Doctor of Philosophy (PhD)


Department of French Studies

Document Type



The francophonie of south Louisiana today is characterized by a great deal of diversity - in terms of ethnicity, language practices, cultural practices, geography, and experience. The academic literature does not always reflect this diversity, however. Some ethnic groups are overshadowed by others in academic study, and the lines between them are often uncritically blurred. Discussions of language shift are regularly mired in assumptions of individuals’ complete linguistic and cultural assimilation based solely on their native use of English.

In this dissertation, I seek to problematize traditional accounts of assimilation and collective ethnic identity by highlighting the ways in which local individuals’ knowledge of the Louisiana francophone experience contrasts with academic representations. I created a corpus of interviews with 20 individuals who were natives of south Louisiana, who were active and influential in their communities, and who felt strong ties to their francophone heritage and culture. The participants were of various ages, hailed from various parishes, had various levels of language ability in French, and self-identified as Cajun, Creole, and Houma. By examining their responses to questions about the past, present, and future of French in Louisiana - and about their personal experiences of it - I determine that in the context of identity and ideology, Louisianians of strong francophone roots can be effectively studied together. Furthermore, considering them to be a collectivity that fluidly shifts between more restrictive and more inclusive groups may prove to be useful in attempts to reverse language shift in the region.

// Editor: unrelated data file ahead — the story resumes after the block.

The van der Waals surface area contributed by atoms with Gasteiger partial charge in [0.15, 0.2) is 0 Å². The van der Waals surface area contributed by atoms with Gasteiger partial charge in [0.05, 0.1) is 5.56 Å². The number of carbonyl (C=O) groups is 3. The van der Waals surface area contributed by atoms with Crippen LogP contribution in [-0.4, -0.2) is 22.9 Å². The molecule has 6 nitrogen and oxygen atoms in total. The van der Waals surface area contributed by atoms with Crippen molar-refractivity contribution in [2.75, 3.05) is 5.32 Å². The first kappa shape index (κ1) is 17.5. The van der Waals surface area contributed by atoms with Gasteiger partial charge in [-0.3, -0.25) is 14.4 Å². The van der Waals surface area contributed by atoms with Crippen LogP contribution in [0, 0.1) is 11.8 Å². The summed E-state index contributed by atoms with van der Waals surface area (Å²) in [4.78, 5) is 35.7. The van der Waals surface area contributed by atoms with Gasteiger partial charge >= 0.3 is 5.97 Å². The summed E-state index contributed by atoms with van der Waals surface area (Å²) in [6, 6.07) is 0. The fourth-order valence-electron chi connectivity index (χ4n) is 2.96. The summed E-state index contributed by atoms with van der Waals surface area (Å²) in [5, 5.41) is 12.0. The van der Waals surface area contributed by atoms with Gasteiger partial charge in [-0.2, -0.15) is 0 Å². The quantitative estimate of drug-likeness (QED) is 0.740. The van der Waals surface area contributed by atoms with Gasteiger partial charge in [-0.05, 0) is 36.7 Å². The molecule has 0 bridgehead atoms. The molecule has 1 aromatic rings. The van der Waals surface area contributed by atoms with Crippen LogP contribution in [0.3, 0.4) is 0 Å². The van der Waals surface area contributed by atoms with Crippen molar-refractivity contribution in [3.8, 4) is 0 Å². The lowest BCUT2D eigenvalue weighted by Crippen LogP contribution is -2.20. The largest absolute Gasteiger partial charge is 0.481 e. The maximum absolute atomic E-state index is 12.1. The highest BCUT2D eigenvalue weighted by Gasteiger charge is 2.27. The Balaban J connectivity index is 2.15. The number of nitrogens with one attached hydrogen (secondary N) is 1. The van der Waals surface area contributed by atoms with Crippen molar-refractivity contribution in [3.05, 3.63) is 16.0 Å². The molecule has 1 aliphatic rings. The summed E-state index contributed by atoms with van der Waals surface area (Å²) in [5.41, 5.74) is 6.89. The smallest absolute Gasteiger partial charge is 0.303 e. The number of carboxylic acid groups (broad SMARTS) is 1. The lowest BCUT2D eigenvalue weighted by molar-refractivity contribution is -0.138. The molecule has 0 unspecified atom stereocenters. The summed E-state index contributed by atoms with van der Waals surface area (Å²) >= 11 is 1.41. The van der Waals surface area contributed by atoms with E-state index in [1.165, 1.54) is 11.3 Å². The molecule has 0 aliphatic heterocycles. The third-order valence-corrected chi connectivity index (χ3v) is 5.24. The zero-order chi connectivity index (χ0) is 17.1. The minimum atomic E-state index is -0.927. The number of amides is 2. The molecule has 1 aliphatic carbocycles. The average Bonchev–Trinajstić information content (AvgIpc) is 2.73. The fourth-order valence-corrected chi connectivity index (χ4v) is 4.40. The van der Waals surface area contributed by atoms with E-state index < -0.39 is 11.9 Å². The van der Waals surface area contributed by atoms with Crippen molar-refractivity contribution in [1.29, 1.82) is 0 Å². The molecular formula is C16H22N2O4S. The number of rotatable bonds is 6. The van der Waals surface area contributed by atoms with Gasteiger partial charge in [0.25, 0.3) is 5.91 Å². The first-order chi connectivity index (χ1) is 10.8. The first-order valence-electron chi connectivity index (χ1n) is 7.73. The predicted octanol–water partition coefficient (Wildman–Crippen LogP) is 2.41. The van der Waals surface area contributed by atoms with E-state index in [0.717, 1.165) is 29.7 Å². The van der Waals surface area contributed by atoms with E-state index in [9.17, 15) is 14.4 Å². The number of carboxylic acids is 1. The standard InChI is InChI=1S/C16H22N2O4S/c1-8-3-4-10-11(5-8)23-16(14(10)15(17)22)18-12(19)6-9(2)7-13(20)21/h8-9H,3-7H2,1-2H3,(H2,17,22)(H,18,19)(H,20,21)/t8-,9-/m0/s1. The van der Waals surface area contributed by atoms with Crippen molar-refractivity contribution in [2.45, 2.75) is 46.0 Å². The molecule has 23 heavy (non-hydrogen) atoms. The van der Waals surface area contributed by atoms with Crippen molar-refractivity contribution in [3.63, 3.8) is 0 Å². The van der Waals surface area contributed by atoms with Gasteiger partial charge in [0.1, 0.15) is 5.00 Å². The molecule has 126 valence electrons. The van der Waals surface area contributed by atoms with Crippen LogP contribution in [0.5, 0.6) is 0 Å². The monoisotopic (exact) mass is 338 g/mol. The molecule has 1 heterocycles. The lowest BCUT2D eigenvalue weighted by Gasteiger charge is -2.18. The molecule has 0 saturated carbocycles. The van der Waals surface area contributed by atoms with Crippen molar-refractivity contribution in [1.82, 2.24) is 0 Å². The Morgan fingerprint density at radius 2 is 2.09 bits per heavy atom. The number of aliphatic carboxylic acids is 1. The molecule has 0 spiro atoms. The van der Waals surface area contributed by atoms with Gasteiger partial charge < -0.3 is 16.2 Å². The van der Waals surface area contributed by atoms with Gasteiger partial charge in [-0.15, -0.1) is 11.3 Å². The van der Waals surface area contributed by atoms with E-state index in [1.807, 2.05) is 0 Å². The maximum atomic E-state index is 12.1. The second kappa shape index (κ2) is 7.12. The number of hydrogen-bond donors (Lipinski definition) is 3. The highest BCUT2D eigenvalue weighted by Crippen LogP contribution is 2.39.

Committee Chair

Dubois, Sylvie